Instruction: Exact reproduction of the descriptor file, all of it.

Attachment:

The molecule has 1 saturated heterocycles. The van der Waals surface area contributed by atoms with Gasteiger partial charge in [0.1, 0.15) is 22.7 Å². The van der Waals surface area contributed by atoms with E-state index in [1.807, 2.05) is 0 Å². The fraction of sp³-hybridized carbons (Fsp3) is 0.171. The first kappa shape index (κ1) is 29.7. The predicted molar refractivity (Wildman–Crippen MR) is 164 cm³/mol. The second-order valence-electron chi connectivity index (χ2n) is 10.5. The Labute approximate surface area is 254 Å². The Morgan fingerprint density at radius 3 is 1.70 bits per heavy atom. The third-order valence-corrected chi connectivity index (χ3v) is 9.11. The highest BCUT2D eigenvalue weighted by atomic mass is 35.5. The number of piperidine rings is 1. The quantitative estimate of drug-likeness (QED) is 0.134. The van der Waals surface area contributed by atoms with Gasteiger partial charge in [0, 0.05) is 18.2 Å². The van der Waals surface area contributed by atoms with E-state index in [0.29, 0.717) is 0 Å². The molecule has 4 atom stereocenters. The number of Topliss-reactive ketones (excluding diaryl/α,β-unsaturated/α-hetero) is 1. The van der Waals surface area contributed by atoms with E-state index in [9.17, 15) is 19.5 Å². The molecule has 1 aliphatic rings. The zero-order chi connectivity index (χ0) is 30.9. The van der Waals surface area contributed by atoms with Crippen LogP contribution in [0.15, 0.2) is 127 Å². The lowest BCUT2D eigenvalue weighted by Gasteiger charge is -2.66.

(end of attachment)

The molecule has 1 saturated heterocycles. The van der Waals surface area contributed by atoms with Gasteiger partial charge in [0.1, 0.15) is 22.7 Å². The van der Waals surface area contributed by atoms with E-state index in [1.807, 2.05) is 0 Å². The fraction of sp³-hybridized carbons (Fsp3) is 0.171. The first kappa shape index (κ1) is 29.7. The predicted molar refractivity (Wildman–Crippen MR) is 164 cm³/mol. The second-order valence-electron chi connectivity index (χ2n) is 10.5. The Labute approximate surface area is 254 Å². The Morgan fingerprint density at radius 3 is 1.70 bits per heavy atom. The third-order valence-corrected chi connectivity index (χ3v) is 9.11. The highest BCUT2D eigenvalue weighted by atomic mass is 35.5. The number of piperidine rings is 1. The quantitative estimate of drug-likeness (QED) is 0.134. The van der Waals surface area contributed by atoms with Gasteiger partial charge in [0, 0.05) is 18.2 Å². The van der Waals surface area contributed by atoms with E-state index in [0.29, 0.717) is 0 Å². The molecule has 4 atom stereocenters. The number of Topliss-reactive ketones (excluding diaryl/α,β-unsaturated/α-hetero) is 1. The van der Waals surface area contributed by atoms with E-state index in [9.17, 15) is 19.5 Å². The molecule has 1 aliphatic rings. The zero-order chi connectivity index (χ0) is 30.9. The van der Waals surface area contributed by atoms with Crippen LogP contribution in [0.15, 0.2) is 127 Å². The lowest BCUT2D eigenvalue weighted by Gasteiger charge is -2.66.